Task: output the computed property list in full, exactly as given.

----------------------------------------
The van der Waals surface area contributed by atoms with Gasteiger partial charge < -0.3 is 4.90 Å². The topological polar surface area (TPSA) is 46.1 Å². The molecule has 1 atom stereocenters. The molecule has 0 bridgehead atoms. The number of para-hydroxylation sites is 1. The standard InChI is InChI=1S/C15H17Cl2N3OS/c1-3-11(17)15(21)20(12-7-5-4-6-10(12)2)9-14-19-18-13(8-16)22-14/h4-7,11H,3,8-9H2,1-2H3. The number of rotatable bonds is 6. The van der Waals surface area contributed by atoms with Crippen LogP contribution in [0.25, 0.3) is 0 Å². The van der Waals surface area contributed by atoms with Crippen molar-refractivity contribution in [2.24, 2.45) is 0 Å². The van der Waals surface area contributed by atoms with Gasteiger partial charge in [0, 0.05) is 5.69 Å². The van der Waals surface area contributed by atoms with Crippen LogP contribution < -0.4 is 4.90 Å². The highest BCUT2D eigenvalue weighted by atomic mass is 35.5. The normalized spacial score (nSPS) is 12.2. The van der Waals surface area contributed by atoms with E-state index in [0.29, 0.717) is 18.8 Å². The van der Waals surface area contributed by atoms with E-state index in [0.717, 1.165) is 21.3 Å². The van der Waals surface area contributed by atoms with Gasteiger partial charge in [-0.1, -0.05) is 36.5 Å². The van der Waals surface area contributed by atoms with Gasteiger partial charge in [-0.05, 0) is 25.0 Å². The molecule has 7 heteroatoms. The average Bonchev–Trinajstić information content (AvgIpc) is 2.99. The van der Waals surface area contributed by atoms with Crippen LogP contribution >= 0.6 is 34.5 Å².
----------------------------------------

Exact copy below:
The van der Waals surface area contributed by atoms with Gasteiger partial charge < -0.3 is 4.90 Å². The topological polar surface area (TPSA) is 46.1 Å². The molecule has 1 atom stereocenters. The molecule has 0 bridgehead atoms. The number of para-hydroxylation sites is 1. The standard InChI is InChI=1S/C15H17Cl2N3OS/c1-3-11(17)15(21)20(12-7-5-4-6-10(12)2)9-14-19-18-13(8-16)22-14/h4-7,11H,3,8-9H2,1-2H3. The number of rotatable bonds is 6. The van der Waals surface area contributed by atoms with Crippen LogP contribution in [0.25, 0.3) is 0 Å². The van der Waals surface area contributed by atoms with Crippen molar-refractivity contribution in [2.24, 2.45) is 0 Å². The van der Waals surface area contributed by atoms with Gasteiger partial charge in [0, 0.05) is 5.69 Å². The van der Waals surface area contributed by atoms with Crippen LogP contribution < -0.4 is 4.90 Å². The highest BCUT2D eigenvalue weighted by atomic mass is 35.5. The normalized spacial score (nSPS) is 12.2. The van der Waals surface area contributed by atoms with E-state index in [0.29, 0.717) is 18.8 Å². The van der Waals surface area contributed by atoms with E-state index in [0.717, 1.165) is 21.3 Å². The van der Waals surface area contributed by atoms with Gasteiger partial charge in [-0.1, -0.05) is 36.5 Å². The van der Waals surface area contributed by atoms with Gasteiger partial charge in [-0.05, 0) is 25.0 Å². The molecule has 7 heteroatoms. The average Bonchev–Trinajstić information content (AvgIpc) is 2.99. The van der Waals surface area contributed by atoms with Crippen LogP contribution >= 0.6 is 34.5 Å².